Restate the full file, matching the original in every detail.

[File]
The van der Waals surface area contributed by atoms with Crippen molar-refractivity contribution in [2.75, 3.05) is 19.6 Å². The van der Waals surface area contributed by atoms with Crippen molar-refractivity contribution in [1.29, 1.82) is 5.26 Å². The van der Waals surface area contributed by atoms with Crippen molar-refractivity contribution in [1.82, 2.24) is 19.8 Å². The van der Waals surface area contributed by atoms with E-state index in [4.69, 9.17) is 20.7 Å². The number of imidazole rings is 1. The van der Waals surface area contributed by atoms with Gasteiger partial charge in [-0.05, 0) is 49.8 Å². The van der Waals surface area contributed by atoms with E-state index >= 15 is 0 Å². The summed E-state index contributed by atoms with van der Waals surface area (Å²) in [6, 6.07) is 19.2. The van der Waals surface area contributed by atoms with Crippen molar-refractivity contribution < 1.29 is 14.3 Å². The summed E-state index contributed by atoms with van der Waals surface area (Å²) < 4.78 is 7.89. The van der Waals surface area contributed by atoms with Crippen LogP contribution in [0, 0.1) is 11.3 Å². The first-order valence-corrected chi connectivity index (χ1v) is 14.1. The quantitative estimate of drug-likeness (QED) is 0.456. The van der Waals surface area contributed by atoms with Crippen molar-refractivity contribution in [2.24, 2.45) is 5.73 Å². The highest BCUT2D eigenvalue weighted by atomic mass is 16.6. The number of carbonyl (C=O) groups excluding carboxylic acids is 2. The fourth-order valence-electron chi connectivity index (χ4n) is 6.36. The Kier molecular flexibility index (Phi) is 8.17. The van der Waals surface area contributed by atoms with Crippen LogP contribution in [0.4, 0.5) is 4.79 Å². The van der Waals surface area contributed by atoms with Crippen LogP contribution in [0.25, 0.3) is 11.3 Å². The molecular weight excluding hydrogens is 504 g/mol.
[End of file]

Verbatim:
The van der Waals surface area contributed by atoms with Crippen molar-refractivity contribution in [2.75, 3.05) is 19.6 Å². The van der Waals surface area contributed by atoms with Crippen molar-refractivity contribution in [1.29, 1.82) is 5.26 Å². The van der Waals surface area contributed by atoms with Crippen molar-refractivity contribution in [1.82, 2.24) is 19.8 Å². The van der Waals surface area contributed by atoms with E-state index in [4.69, 9.17) is 20.7 Å². The number of imidazole rings is 1. The van der Waals surface area contributed by atoms with Gasteiger partial charge in [-0.05, 0) is 49.8 Å². The van der Waals surface area contributed by atoms with E-state index >= 15 is 0 Å². The summed E-state index contributed by atoms with van der Waals surface area (Å²) in [6, 6.07) is 19.2. The van der Waals surface area contributed by atoms with Crippen molar-refractivity contribution < 1.29 is 14.3 Å². The summed E-state index contributed by atoms with van der Waals surface area (Å²) < 4.78 is 7.89. The van der Waals surface area contributed by atoms with Crippen LogP contribution in [0, 0.1) is 11.3 Å². The first-order valence-corrected chi connectivity index (χ1v) is 14.1. The quantitative estimate of drug-likeness (QED) is 0.456. The van der Waals surface area contributed by atoms with Crippen molar-refractivity contribution in [2.24, 2.45) is 5.73 Å². The highest BCUT2D eigenvalue weighted by atomic mass is 16.6. The number of carbonyl (C=O) groups excluding carboxylic acids is 2. The fourth-order valence-electron chi connectivity index (χ4n) is 6.36. The Kier molecular flexibility index (Phi) is 8.17. The van der Waals surface area contributed by atoms with Crippen LogP contribution in [0.4, 0.5) is 4.79 Å². The van der Waals surface area contributed by atoms with Crippen LogP contribution in [0.25, 0.3) is 11.3 Å². The molecular weight excluding hydrogens is 504 g/mol.